Blue balloons released for the late Conservative MP (Picture: PA)
Southend constituents cheered their late MP Sir David Amess after falling silent for two minutes.
This morning’s remembrance was held a week after the veteran Tory politician was stabbed to death while holding a surgery for Southend West residents.
Hundreds of locals from the newly-designated city gathered in Eastwood Road North, bowed their heads and stood in a hushed silence.
It was broken with a round of applause and the release of blue balloons.
The tribute took place near the Woodcutters Arms pub, a short distance from Belfairs Methodist Church where Sir David was fatally attacked.
Among the attendees was Father Jeffrey Woolnough, who had rushed to the church in the hope of giving Sir David his last rites.
He was unable to deliver the sacrament as the area had become a crime scene and prayed the rosary outside instead.
Fr Woolnough said: ‘He has an incredible gift that he is passing on to us now from his place with the Lord.
‘There was a great spirit of reaching out to everyone. He actually enjoyed his work and that is why it is very difficult to find a picture of him online where he is not smiling.
‘All of that is infectious, that breaks down barriers.’
Steve Gutteridge, a Southend resident of 40 years, said he was ‘knocked sideways’ by the death of the MP who he’s met ‘loads of times’.
Shopkeepers and residents observe a two-minute silence in memory of Sir David (Picture: PA)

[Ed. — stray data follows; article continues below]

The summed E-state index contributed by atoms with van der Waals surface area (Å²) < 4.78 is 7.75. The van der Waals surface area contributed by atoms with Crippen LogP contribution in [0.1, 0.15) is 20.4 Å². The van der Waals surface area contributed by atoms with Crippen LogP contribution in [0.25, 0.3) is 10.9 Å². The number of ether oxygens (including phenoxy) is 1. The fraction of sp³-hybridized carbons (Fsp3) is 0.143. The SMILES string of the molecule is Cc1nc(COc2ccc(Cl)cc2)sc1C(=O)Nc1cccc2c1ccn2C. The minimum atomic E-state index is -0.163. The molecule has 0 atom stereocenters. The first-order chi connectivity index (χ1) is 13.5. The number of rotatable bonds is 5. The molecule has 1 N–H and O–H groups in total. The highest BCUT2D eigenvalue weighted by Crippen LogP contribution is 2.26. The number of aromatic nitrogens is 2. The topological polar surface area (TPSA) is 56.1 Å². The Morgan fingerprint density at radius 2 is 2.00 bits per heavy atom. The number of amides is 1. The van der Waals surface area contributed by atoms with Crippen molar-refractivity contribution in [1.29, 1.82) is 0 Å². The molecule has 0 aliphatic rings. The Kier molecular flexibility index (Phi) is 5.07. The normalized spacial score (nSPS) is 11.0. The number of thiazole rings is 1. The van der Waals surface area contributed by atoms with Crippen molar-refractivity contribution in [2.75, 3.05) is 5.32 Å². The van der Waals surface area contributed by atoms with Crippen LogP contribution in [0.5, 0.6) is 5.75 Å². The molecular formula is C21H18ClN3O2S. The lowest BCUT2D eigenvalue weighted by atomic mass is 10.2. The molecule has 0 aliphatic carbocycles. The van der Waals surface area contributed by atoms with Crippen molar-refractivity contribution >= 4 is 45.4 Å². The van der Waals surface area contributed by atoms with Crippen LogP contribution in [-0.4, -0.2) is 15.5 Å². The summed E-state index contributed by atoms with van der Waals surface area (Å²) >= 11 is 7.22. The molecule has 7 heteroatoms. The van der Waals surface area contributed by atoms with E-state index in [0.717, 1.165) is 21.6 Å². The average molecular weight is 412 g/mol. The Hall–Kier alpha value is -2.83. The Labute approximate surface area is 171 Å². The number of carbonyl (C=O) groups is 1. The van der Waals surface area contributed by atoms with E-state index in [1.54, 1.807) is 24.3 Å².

He said: ‘If he had a bazaar David was there, if we had a carol service David was there, if we had a service for pets he was there, with his pets.
‘He was unique I would say in this day and age. Everyone felt so comfortable and close to him, he was like a father figure and I think that’s why it really hurts.’
Sir David’s neighbouring MP for Rochford and Southend East, James Duddridge, said time may be needed to help everyone deal with the tragedy and recalled Labour MP Jo Cox, who was murdered outside her constituency surgery in Birstall, near Leeds, in June 2016.
People from the UK Iranian community held a vigil in Parliament Square on Monday (Picture: PA)
He said: ‘It is going to be very difficult not just for the family but for the whole community.
‘Speaking to Jo Cox’s family, it took them a long time to recover and we must spend time together as a community and not be afraid to cry and share a cuddle, share a story, to share a funny story as well as a sensible story.’
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